We have often been somewhat critical of some of the war reparations class-action lawsuits filed against Germany and other European countries. Given the relatively paltry sums realized as measured against the horrors of the Holocaust, they tend to provide unwarranted public absolution, as if money could ever compensate. Moreover, the large number of entitled claimants meant that only the lawyers involved would realize significant sums.
Yet we welcome the recent reinstatement by a federal court of a lawsuit brought against the French national railway, Societ? Nationale des Chemins de Fer. The suit charges that the railway delivered 72,000 Jews and others to Nazi concentration camps to their deaths during World War II and billed the German and French governments per person, per kilometer.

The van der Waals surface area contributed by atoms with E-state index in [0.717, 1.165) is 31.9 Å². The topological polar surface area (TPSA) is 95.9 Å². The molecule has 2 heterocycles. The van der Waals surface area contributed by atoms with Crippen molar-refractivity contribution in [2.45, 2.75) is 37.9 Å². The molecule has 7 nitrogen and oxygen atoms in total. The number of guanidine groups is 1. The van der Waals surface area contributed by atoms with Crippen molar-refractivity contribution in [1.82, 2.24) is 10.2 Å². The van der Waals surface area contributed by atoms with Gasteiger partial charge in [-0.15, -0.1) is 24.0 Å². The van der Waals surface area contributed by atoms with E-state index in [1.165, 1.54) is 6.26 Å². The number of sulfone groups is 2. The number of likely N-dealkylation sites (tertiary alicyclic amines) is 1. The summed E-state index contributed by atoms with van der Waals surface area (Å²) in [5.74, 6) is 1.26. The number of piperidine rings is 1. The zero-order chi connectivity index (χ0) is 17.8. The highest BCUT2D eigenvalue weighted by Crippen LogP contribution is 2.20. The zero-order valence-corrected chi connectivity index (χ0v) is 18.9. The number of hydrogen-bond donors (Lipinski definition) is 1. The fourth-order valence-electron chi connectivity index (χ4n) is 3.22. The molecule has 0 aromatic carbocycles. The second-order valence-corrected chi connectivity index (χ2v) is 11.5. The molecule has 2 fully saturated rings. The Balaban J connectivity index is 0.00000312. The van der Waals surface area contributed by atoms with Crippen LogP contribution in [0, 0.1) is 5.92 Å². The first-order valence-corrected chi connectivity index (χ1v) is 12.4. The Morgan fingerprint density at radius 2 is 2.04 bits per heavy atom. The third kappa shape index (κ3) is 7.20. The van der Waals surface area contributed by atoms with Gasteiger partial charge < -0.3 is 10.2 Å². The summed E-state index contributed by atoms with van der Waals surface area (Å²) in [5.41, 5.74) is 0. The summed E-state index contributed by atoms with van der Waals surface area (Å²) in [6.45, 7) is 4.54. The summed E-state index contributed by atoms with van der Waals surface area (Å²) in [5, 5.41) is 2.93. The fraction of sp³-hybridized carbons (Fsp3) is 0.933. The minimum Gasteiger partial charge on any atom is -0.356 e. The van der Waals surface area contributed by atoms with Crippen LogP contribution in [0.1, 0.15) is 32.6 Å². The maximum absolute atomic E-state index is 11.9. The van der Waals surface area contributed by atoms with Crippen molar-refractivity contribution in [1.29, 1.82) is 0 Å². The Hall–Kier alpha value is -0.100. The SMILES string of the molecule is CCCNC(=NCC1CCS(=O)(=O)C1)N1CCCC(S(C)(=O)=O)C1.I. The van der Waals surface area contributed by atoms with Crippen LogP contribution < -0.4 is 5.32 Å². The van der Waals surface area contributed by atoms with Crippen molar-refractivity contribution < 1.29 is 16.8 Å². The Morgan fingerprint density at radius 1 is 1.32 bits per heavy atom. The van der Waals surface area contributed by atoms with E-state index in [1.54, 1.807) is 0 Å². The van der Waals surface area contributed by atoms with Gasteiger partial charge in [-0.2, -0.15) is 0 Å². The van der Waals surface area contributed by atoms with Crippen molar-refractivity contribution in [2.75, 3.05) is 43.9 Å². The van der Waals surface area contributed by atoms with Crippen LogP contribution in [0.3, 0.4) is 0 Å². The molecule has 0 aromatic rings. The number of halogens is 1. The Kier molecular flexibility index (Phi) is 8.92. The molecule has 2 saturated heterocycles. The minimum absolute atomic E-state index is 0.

A lower court had dismissed the suit on the grounds that the railroad was immune to suit under the Foreign Sovereign Immunities Act of 1976.
Whatever the concerns we have with aspects of Holocaust-related lawsuits, this case is different and the coffers of the Societ? Nationale des Chemins de Fer should be suitably emptied.
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